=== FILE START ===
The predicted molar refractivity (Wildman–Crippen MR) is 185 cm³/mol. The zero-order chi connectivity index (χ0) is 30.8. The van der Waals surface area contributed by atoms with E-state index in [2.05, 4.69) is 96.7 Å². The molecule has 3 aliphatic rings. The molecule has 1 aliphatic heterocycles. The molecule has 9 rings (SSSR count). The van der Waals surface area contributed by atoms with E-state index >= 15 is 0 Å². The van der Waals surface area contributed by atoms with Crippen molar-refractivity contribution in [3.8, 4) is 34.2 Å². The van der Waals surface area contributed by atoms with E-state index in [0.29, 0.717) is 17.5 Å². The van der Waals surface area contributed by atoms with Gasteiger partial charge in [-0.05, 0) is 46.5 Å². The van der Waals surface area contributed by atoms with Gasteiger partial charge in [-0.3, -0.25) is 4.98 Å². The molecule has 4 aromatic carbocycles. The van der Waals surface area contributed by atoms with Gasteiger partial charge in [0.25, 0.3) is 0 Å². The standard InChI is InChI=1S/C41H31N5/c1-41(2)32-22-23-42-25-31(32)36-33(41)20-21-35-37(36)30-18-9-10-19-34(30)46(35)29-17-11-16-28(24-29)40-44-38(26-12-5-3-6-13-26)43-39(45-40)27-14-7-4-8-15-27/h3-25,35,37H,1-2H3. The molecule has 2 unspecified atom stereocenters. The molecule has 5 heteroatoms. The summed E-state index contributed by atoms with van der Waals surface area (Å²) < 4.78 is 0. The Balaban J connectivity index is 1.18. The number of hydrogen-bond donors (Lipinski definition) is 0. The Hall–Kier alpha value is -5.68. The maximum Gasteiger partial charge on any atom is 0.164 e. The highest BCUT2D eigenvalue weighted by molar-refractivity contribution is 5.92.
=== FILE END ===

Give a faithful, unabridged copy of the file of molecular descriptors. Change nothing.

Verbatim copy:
The predicted molar refractivity (Wildman–Crippen MR) is 185 cm³/mol. The zero-order chi connectivity index (χ0) is 30.8. The van der Waals surface area contributed by atoms with E-state index in [2.05, 4.69) is 96.7 Å². The molecule has 3 aliphatic rings. The molecule has 1 aliphatic heterocycles. The molecule has 9 rings (SSSR count). The van der Waals surface area contributed by atoms with E-state index >= 15 is 0 Å². The van der Waals surface area contributed by atoms with Crippen molar-refractivity contribution in [3.8, 4) is 34.2 Å². The van der Waals surface area contributed by atoms with E-state index in [0.29, 0.717) is 17.5 Å². The van der Waals surface area contributed by atoms with Gasteiger partial charge in [-0.05, 0) is 46.5 Å². The van der Waals surface area contributed by atoms with Gasteiger partial charge in [-0.3, -0.25) is 4.98 Å². The molecule has 4 aromatic carbocycles. The van der Waals surface area contributed by atoms with Gasteiger partial charge in [0.25, 0.3) is 0 Å². The standard InChI is InChI=1S/C41H31N5/c1-41(2)32-22-23-42-25-31(32)36-33(41)20-21-35-37(36)30-18-9-10-19-34(30)46(35)29-17-11-16-28(24-29)40-44-38(26-12-5-3-6-13-26)43-39(45-40)27-14-7-4-8-15-27/h3-25,35,37H,1-2H3. The molecule has 2 unspecified atom stereocenters. The molecule has 5 heteroatoms. The summed E-state index contributed by atoms with van der Waals surface area (Å²) < 4.78 is 0. The Balaban J connectivity index is 1.18. The number of hydrogen-bond donors (Lipinski definition) is 0. The Hall–Kier alpha value is -5.68. The maximum Gasteiger partial charge on any atom is 0.164 e. The highest BCUT2D eigenvalue weighted by molar-refractivity contribution is 5.92.